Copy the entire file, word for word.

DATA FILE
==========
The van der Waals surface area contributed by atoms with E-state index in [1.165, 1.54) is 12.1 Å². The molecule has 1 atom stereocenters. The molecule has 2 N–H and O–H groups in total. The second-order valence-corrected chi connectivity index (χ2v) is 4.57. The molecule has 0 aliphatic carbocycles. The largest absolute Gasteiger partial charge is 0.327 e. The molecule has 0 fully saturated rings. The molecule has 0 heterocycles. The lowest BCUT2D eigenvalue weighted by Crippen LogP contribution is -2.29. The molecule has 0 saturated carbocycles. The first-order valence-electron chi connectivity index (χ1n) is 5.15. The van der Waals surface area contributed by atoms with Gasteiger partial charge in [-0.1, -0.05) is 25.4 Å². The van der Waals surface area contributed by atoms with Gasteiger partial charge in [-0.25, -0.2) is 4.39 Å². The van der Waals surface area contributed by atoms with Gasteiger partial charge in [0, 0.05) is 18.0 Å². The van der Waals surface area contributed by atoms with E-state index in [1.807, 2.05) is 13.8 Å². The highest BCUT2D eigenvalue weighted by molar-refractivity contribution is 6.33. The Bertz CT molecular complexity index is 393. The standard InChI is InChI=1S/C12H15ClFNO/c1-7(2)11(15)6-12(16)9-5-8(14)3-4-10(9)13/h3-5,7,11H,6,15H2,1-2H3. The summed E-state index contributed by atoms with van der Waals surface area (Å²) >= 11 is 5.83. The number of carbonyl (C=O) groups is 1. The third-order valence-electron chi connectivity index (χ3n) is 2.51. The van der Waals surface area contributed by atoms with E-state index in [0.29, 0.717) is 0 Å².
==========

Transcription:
The van der Waals surface area contributed by atoms with E-state index in [1.165, 1.54) is 12.1 Å². The molecule has 1 atom stereocenters. The molecule has 2 N–H and O–H groups in total. The second-order valence-corrected chi connectivity index (χ2v) is 4.57. The molecule has 0 aliphatic carbocycles. The largest absolute Gasteiger partial charge is 0.327 e. The molecule has 0 fully saturated rings. The molecule has 0 heterocycles. The lowest BCUT2D eigenvalue weighted by Crippen LogP contribution is -2.29. The molecule has 0 saturated carbocycles. The first-order valence-electron chi connectivity index (χ1n) is 5.15. The van der Waals surface area contributed by atoms with Gasteiger partial charge in [-0.1, -0.05) is 25.4 Å². The van der Waals surface area contributed by atoms with Gasteiger partial charge in [-0.25, -0.2) is 4.39 Å². The van der Waals surface area contributed by atoms with Gasteiger partial charge in [0, 0.05) is 18.0 Å². The van der Waals surface area contributed by atoms with E-state index in [1.807, 2.05) is 13.8 Å². The highest BCUT2D eigenvalue weighted by molar-refractivity contribution is 6.33. The Bertz CT molecular complexity index is 393. The standard InChI is InChI=1S/C12H15ClFNO/c1-7(2)11(15)6-12(16)9-5-8(14)3-4-10(9)13/h3-5,7,11H,6,15H2,1-2H3. The summed E-state index contributed by atoms with van der Waals surface area (Å²) >= 11 is 5.83. The number of carbonyl (C=O) groups is 1. The third-order valence-electron chi connectivity index (χ3n) is 2.51. The van der Waals surface area contributed by atoms with E-state index in [0.29, 0.717) is 0 Å².